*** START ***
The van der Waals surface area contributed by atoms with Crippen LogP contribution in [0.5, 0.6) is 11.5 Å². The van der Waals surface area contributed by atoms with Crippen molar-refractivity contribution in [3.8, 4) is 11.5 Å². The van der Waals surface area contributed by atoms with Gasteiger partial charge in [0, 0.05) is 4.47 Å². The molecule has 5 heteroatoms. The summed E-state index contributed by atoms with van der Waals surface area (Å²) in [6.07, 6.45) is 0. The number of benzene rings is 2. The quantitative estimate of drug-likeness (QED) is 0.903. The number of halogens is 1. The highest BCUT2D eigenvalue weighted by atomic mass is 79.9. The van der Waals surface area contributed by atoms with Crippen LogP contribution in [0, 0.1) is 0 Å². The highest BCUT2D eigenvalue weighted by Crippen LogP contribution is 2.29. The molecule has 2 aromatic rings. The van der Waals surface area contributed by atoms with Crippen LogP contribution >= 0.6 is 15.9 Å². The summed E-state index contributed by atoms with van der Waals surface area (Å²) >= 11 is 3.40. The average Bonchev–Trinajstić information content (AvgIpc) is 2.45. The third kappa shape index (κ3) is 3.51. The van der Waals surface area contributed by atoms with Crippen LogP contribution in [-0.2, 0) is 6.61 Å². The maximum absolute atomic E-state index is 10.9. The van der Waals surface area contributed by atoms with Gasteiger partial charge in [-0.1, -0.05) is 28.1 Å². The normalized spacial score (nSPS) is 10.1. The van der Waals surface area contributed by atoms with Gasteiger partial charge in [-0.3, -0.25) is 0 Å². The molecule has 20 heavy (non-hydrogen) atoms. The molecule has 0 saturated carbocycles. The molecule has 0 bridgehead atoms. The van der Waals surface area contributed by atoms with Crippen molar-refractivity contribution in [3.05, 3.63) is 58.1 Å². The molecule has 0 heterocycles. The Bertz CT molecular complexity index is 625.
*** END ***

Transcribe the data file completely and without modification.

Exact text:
The van der Waals surface area contributed by atoms with Crippen LogP contribution in [0.5, 0.6) is 11.5 Å². The van der Waals surface area contributed by atoms with Crippen molar-refractivity contribution in [3.8, 4) is 11.5 Å². The van der Waals surface area contributed by atoms with Gasteiger partial charge in [0, 0.05) is 4.47 Å². The molecule has 5 heteroatoms. The summed E-state index contributed by atoms with van der Waals surface area (Å²) in [6.07, 6.45) is 0. The number of benzene rings is 2. The quantitative estimate of drug-likeness (QED) is 0.903. The number of halogens is 1. The highest BCUT2D eigenvalue weighted by atomic mass is 79.9. The van der Waals surface area contributed by atoms with Crippen LogP contribution in [0, 0.1) is 0 Å². The highest BCUT2D eigenvalue weighted by Crippen LogP contribution is 2.29. The molecule has 2 aromatic rings. The van der Waals surface area contributed by atoms with Crippen LogP contribution >= 0.6 is 15.9 Å². The summed E-state index contributed by atoms with van der Waals surface area (Å²) >= 11 is 3.40. The average Bonchev–Trinajstić information content (AvgIpc) is 2.45. The third kappa shape index (κ3) is 3.51. The van der Waals surface area contributed by atoms with Crippen LogP contribution in [-0.2, 0) is 6.61 Å². The maximum absolute atomic E-state index is 10.9. The van der Waals surface area contributed by atoms with Gasteiger partial charge in [-0.1, -0.05) is 28.1 Å². The normalized spacial score (nSPS) is 10.1. The van der Waals surface area contributed by atoms with Gasteiger partial charge in [-0.3, -0.25) is 0 Å². The molecule has 20 heavy (non-hydrogen) atoms. The molecule has 0 saturated carbocycles. The molecule has 0 bridgehead atoms. The van der Waals surface area contributed by atoms with Crippen molar-refractivity contribution in [3.05, 3.63) is 58.1 Å². The molecule has 0 heterocycles. The Bertz CT molecular complexity index is 625.